This has been the week to finish ploughing through what I’ve come to call my “Basement Archive.” This is a collection of letters to and from Mary Ann Shadd Cary that she left in the basement of her house near Chatham when she went back to the U.S. When her house was taken down in the late 20th century, the local community rescued this box of letters and saved it in another basement. It is this archive of letters that will form the underpinnings of my film. And it is this set of letters that I have been reading and summarizing over the past few weeks.
Along with reading the letters, I’ve also recently read parts of Tony Bennett’s book Pasts Beyond Memory: Evolution, Museums, Colonialism. In it he talks about the debates that took place in the late 19th century over the value of field naturalist analysis, where artifacts could be viewed in their natural space, vs. sedentary naturalist analysis, where objects from a wide range of places and time periods could be brought together for direct comparison. This reminded me of my reading of the Shadd letters in my own living room in Ottawa, and my interpretations of them, versus the way I may think of them when I am in southern Ontario next week. Bennett also refers to Anne McClintock’s phrase “panoptical time and anachronistic space” which seems to describe my analytical situation since I have taken these letters both out of their place and time in order to do my research. By taking objects out of their original environment and placing them in new contexts, some new analysis may be done. But Bennett also adds that, based on John Law’s Actor Network Theory, objects exist (or are understood) in the context of their material relations and they are performed or perform themselves in these contexts. So will my Ottawa-based interpretations be new and novel, or just misplaced?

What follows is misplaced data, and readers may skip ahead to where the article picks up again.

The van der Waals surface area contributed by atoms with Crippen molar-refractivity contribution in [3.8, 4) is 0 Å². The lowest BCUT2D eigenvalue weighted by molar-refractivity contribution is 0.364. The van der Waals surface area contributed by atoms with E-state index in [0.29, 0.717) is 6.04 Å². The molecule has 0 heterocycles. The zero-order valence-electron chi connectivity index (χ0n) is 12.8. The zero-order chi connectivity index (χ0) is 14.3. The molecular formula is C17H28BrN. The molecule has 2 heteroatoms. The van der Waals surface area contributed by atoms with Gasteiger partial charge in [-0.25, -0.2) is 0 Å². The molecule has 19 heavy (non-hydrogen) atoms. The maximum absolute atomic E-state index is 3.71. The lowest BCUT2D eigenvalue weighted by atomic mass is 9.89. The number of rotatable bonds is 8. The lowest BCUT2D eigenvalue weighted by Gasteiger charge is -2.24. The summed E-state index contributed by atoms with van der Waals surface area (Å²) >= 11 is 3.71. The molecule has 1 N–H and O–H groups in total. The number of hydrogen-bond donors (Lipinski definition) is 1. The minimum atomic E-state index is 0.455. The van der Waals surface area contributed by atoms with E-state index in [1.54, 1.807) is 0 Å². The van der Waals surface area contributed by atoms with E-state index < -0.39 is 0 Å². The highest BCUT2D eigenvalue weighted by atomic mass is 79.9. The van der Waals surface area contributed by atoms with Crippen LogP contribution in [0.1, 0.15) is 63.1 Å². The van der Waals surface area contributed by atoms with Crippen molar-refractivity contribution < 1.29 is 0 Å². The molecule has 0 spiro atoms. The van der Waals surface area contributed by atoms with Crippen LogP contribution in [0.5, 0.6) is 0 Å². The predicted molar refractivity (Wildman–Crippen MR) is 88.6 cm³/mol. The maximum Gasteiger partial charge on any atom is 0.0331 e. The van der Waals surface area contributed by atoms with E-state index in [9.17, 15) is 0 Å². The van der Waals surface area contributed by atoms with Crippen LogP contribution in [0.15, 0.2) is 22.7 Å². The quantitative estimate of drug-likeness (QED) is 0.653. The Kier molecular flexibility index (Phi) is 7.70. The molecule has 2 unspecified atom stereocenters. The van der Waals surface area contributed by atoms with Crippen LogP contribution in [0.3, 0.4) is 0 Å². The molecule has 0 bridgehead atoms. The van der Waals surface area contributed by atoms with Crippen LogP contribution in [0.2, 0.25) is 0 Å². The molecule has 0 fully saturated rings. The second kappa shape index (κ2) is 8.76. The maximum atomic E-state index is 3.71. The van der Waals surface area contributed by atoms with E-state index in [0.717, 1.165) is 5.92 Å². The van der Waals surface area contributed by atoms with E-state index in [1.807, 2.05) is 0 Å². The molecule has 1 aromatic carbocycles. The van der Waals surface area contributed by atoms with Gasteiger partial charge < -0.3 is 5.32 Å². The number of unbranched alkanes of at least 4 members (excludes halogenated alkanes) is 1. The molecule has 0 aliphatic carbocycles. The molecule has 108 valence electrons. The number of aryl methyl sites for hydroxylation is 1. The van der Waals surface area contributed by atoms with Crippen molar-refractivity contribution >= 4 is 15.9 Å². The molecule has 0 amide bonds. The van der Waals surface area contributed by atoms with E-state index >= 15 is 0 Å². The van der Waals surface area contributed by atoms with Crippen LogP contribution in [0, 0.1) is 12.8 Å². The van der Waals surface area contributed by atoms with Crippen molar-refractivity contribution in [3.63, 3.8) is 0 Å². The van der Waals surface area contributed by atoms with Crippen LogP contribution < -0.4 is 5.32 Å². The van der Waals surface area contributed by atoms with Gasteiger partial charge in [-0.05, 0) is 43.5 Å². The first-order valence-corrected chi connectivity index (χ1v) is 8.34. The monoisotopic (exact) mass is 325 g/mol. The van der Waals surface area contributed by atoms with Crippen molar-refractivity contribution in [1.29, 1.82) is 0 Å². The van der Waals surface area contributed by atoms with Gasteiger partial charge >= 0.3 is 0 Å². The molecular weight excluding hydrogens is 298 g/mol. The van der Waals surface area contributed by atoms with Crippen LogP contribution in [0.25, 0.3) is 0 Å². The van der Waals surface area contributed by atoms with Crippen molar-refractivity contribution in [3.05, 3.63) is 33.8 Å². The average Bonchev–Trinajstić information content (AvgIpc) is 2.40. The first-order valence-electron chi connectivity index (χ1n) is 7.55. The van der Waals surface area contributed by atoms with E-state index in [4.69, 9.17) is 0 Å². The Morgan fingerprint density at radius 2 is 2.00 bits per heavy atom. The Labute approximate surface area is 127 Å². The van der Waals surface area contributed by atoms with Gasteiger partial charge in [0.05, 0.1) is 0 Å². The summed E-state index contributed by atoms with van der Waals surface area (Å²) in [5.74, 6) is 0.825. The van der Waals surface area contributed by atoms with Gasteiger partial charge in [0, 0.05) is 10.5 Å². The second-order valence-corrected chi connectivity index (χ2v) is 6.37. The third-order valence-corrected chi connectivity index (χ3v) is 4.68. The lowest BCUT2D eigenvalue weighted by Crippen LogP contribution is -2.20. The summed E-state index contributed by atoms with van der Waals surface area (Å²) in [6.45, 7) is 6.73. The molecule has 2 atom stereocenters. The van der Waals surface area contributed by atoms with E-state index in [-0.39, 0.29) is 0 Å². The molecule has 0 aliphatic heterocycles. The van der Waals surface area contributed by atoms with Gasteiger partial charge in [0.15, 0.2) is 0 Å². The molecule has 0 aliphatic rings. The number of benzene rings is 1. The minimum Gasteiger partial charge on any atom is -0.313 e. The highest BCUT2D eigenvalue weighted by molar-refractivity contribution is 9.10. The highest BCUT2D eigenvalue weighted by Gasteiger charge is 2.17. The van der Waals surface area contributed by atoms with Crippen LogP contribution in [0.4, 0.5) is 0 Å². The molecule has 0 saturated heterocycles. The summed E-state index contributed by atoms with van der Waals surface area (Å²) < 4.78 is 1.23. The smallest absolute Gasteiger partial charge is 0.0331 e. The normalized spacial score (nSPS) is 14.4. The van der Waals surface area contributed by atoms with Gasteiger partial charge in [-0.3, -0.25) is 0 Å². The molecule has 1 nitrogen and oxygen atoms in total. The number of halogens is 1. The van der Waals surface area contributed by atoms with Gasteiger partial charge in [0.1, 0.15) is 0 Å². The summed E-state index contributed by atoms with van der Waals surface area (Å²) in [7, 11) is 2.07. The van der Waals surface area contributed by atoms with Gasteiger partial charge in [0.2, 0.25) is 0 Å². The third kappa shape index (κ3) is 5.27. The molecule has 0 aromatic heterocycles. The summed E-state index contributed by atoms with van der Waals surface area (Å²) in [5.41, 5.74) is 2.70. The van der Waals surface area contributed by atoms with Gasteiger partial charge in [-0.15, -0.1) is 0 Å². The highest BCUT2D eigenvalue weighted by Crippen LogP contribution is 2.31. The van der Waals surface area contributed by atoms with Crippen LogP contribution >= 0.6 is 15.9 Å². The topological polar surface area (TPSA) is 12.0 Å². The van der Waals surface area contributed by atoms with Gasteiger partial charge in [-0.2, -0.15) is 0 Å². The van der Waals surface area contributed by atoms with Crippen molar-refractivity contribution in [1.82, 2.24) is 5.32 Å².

I’m close to having finished my arrangements for my trip next week but I still want to do some more reading. I would like to look at some of the other archival material that I’ve collected: some letters from Fisk University in Tennessee, as well as notes from my trip to Library and Archives Canada last spring. I am also hoping to look at some more of the secondary literature on archives of letters, as well as a new book called The Promised Land: History and Historiography of the Black Experience in Chatham-Kent’s Settlement and Beyond, edited by Boulou Ebanda de B’béri, Nina Reid-Maroney, and Handel Kashope Wright. Finally, on Monday I will pick up all the camera gear, lights, microphones, batteries, and digital storage material to take with me next week. I am also going to get some ‘refresher’ training from the Media Production Centre at Carleton University, since it has been almost two years since I got my original training on the use of the camera.